“Do as I say, not as I do” is an infuriating philosophy to have in life. So why is it that the more I say, the less I do?
Since I have yet to acquire any children to boss around with this particular trope, the place where I find myself most at odds with—well, myself— is when preaching self-care and work-life balance. “Take care of yourself,” I text my friends, from my office, at 7:30 pm, not even close to heading for home. “Your job is only a part of life, it’s ok to prioritize other things that are important to you,” I spout on the phone right before I hang up and go back to a night in of grading. “Your body needs rest to function,” I mutter to myself as I set my alarm for 7:30, for no other reason than I’ve drunk whatever Kool-Aid contains the information that not being out of the house by 9 am means being late for some mythical white rabbit counting down my poorly-structured graduate school work time.
The thing about my words is that I absolutely believe them. The thing about my actions is that I’ve seen their ugly aftermath. And the thing about me is that I’m going to keep trekking on.
In the year Two Thousand and Nineteen of the Common Era, I came to know what true burnout feels like. I couldn’t get out of bed, and when I could, I made it as far as the couch. I went home for three weeks and scared the shit out of my parents, floating in a state between random bursts of tears and sweet, sweet catatonia. I watched TV all day, because there were so few other activities I could even fathom performing, and I grew incredibly jealous of the characters I witnessed who had jobs that (presumably) didn’t haunt their waking hours. I fantasized about going home at 5 pm and not feeling guilty every second I wasn’t working until the following morning. I fantasized about working a job I was overqualified for. For all my wanting to run away from graduate school, I thought about my—can I call it a job?—all the live-long day.
But time passed, and I got some rest, and therapy by the bucketfuls, and now here
I am. Not burnt out—but definitely on fire.
I started staying in the office later and later in December. I told myself that it was just to finish the poster for my upcoming conference.
Then I stayed in the office even later in January. But that was only to finish my grant application, I reasoned.
And now it is February, and I should really stay late to make progress before I go on a work trip for most of March.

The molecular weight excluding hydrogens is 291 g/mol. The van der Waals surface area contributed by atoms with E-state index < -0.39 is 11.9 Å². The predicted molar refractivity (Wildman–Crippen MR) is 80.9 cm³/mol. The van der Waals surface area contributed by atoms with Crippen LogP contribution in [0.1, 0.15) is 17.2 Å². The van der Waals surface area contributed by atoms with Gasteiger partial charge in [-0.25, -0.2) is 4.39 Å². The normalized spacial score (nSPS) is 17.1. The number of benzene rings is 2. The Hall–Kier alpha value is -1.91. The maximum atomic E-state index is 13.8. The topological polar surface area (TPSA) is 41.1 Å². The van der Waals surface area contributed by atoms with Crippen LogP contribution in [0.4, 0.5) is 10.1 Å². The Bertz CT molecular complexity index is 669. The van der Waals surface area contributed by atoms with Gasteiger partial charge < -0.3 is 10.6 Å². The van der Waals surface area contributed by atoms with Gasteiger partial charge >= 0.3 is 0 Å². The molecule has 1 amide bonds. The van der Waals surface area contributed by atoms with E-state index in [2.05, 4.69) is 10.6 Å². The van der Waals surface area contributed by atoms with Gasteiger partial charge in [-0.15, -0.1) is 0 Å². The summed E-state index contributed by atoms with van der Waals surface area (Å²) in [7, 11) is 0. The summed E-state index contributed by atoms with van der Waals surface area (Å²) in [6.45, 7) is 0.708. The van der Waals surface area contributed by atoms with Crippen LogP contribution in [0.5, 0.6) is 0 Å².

Because then it will be April, and my semester will be over, and I will not have done anything.
I know where this ends—it ends right back on the couch, fantasizing about living somewhere where sheep outnumber humans by at least an order of magnitude and running a decrepit second-hand bookstore. It ends somewhere between the tears and the catatonia.
But the really sucky part is that I’m getting rewarded for this behavior, in a way I was never rewarded for stepping back and taking the time and space I needed. Not that I was explicitly punished for the latter—but it’s just so damn hard to stamp out that small, misanthropic ember which whispers “good job” to me every time I pass 7 pm in the halls of my office building. And even when I can’t lie to myself and say “just until this finite path is crossed,” even when I know that the tunnel is long and the light a mirage, I just can’t stop pushing myself to get “just one more little thing done.” Because at this point, it’s a race against the clock; at this point, it’s only a matter of time until I stop being productive at all; at this point, since I’m already going to go out, I’m going to go out on a chariot of fire. If I’ve already set myself up to be driven into the ground, I’m going to make it worth my while by clearing some truly lengthy to-do lists beforehand.
Of course, I could try to course correct. I could turn my computer off at 5 and leave it at the office. I could just declare organizational bankruptcy, stop being a hypocrite, and put my money where my mouth is: stop just preaching self-care and begin performing it, in earnest.
In my haze of burnout last year, I had a truly illuminating conversation with a friend. He has been feeling similarly, and he reminded me of a simple, salient fact. In a system where the majority of one’s value is calculated through what they produce, there is no incentive for anyone else to tell them to stop. There is no objective, ethereal “enough” when more is always better; everyone has to set their own “enough,” and do so without a guilt trip. Aye, there’s the rub.
Ultimately, the guiltless “enough” and the sincere match between action and prose both hedge on a simple acceptance: the acceptance of all the things that could get done, but won’t; the acceptance that all the things that should be done today could also be done tomorrow, or the next day, or the day after; the acceptance that it doesn’t even matter.
Maybe if I say it enough, I’ll accept it. And then I’ll do as I say.